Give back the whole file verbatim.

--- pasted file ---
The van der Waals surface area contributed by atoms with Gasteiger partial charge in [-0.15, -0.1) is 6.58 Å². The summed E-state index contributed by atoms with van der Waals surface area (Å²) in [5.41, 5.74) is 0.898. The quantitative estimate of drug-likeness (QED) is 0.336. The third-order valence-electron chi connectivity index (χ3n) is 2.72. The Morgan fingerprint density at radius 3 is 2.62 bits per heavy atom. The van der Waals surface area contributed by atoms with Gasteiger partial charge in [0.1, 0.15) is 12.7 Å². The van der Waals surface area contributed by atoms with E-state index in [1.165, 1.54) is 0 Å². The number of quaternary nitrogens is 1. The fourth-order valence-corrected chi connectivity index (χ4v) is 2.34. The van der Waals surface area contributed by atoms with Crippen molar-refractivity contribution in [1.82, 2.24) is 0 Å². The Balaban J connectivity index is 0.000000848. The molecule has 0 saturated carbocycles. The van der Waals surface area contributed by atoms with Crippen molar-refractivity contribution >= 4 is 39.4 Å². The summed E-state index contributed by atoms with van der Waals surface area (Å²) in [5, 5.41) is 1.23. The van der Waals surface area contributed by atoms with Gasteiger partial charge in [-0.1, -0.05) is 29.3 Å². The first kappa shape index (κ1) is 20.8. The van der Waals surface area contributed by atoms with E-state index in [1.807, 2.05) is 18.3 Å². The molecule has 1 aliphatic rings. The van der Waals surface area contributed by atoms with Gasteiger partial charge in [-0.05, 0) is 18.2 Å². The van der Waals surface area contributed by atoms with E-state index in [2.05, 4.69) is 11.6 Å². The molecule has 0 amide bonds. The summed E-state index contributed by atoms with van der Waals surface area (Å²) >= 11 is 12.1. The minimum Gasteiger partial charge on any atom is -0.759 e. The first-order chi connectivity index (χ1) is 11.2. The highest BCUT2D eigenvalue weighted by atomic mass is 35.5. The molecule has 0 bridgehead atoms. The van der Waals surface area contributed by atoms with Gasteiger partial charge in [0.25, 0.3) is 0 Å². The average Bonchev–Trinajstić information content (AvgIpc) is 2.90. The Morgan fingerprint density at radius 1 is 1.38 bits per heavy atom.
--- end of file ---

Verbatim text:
The van der Waals surface area contributed by atoms with Gasteiger partial charge in [-0.15, -0.1) is 6.58 Å². The summed E-state index contributed by atoms with van der Waals surface area (Å²) in [5.41, 5.74) is 0.898. The quantitative estimate of drug-likeness (QED) is 0.336. The third-order valence-electron chi connectivity index (χ3n) is 2.72. The Morgan fingerprint density at radius 3 is 2.62 bits per heavy atom. The van der Waals surface area contributed by atoms with Gasteiger partial charge in [0.1, 0.15) is 12.7 Å². The van der Waals surface area contributed by atoms with E-state index in [1.165, 1.54) is 0 Å². The number of quaternary nitrogens is 1. The fourth-order valence-corrected chi connectivity index (χ4v) is 2.34. The van der Waals surface area contributed by atoms with Crippen molar-refractivity contribution in [1.82, 2.24) is 0 Å². The Balaban J connectivity index is 0.000000848. The molecule has 0 saturated carbocycles. The van der Waals surface area contributed by atoms with Crippen molar-refractivity contribution >= 4 is 39.4 Å². The summed E-state index contributed by atoms with van der Waals surface area (Å²) in [5, 5.41) is 1.23. The van der Waals surface area contributed by atoms with Gasteiger partial charge in [-0.1, -0.05) is 29.3 Å². The first kappa shape index (κ1) is 20.8. The van der Waals surface area contributed by atoms with E-state index in [1.807, 2.05) is 18.3 Å². The molecule has 1 aliphatic rings. The van der Waals surface area contributed by atoms with Gasteiger partial charge in [-0.05, 0) is 18.2 Å². The van der Waals surface area contributed by atoms with E-state index in [2.05, 4.69) is 11.6 Å². The molecule has 0 amide bonds. The summed E-state index contributed by atoms with van der Waals surface area (Å²) >= 11 is 12.1. The minimum Gasteiger partial charge on any atom is -0.759 e. The first-order chi connectivity index (χ1) is 11.2. The highest BCUT2D eigenvalue weighted by atomic mass is 35.5. The molecule has 0 bridgehead atoms. The van der Waals surface area contributed by atoms with Gasteiger partial charge in [0.25, 0.3) is 0 Å². The average Bonchev–Trinajstić information content (AvgIpc) is 2.90. The Morgan fingerprint density at radius 1 is 1.38 bits per heavy atom.